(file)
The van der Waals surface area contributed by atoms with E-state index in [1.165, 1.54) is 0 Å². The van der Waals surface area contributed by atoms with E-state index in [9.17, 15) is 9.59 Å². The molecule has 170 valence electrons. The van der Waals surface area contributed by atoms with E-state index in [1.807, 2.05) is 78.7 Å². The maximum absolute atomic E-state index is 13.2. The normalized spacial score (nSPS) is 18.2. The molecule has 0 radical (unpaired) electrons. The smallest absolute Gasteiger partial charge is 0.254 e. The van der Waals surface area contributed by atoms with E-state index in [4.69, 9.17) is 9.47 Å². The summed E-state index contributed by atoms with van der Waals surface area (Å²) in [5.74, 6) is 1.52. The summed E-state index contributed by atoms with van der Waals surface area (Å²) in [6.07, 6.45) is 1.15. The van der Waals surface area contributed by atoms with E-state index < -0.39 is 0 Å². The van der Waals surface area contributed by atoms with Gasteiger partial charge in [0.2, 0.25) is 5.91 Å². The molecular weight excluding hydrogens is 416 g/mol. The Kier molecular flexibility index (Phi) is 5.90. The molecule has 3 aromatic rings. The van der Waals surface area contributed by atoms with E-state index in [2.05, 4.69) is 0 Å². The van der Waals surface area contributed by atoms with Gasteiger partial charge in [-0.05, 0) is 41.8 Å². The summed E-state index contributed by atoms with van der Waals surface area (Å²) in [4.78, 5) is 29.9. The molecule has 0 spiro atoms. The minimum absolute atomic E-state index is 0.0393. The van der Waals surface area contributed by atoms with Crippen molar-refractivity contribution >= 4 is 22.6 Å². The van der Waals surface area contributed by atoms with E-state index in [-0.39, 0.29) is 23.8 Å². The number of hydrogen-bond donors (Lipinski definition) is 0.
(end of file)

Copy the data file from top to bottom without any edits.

The van der Waals surface area contributed by atoms with E-state index in [1.165, 1.54) is 0 Å². The van der Waals surface area contributed by atoms with E-state index in [9.17, 15) is 9.59 Å². The molecule has 170 valence electrons. The van der Waals surface area contributed by atoms with E-state index in [1.807, 2.05) is 78.7 Å². The maximum absolute atomic E-state index is 13.2. The normalized spacial score (nSPS) is 18.2. The molecule has 0 radical (unpaired) electrons. The smallest absolute Gasteiger partial charge is 0.254 e. The van der Waals surface area contributed by atoms with E-state index in [4.69, 9.17) is 9.47 Å². The summed E-state index contributed by atoms with van der Waals surface area (Å²) in [5.74, 6) is 1.52. The summed E-state index contributed by atoms with van der Waals surface area (Å²) in [6.07, 6.45) is 1.15. The van der Waals surface area contributed by atoms with E-state index < -0.39 is 0 Å². The van der Waals surface area contributed by atoms with Gasteiger partial charge in [0.2, 0.25) is 5.91 Å². The molecular weight excluding hydrogens is 416 g/mol. The Kier molecular flexibility index (Phi) is 5.90. The molecule has 3 aromatic rings. The van der Waals surface area contributed by atoms with E-state index in [2.05, 4.69) is 0 Å². The van der Waals surface area contributed by atoms with Gasteiger partial charge in [-0.05, 0) is 41.8 Å². The summed E-state index contributed by atoms with van der Waals surface area (Å²) in [4.78, 5) is 29.9. The molecule has 0 spiro atoms. The minimum absolute atomic E-state index is 0.0393. The van der Waals surface area contributed by atoms with Crippen molar-refractivity contribution >= 4 is 22.6 Å². The van der Waals surface area contributed by atoms with E-state index in [-0.39, 0.29) is 23.8 Å². The number of hydrogen-bond donors (Lipinski definition) is 0.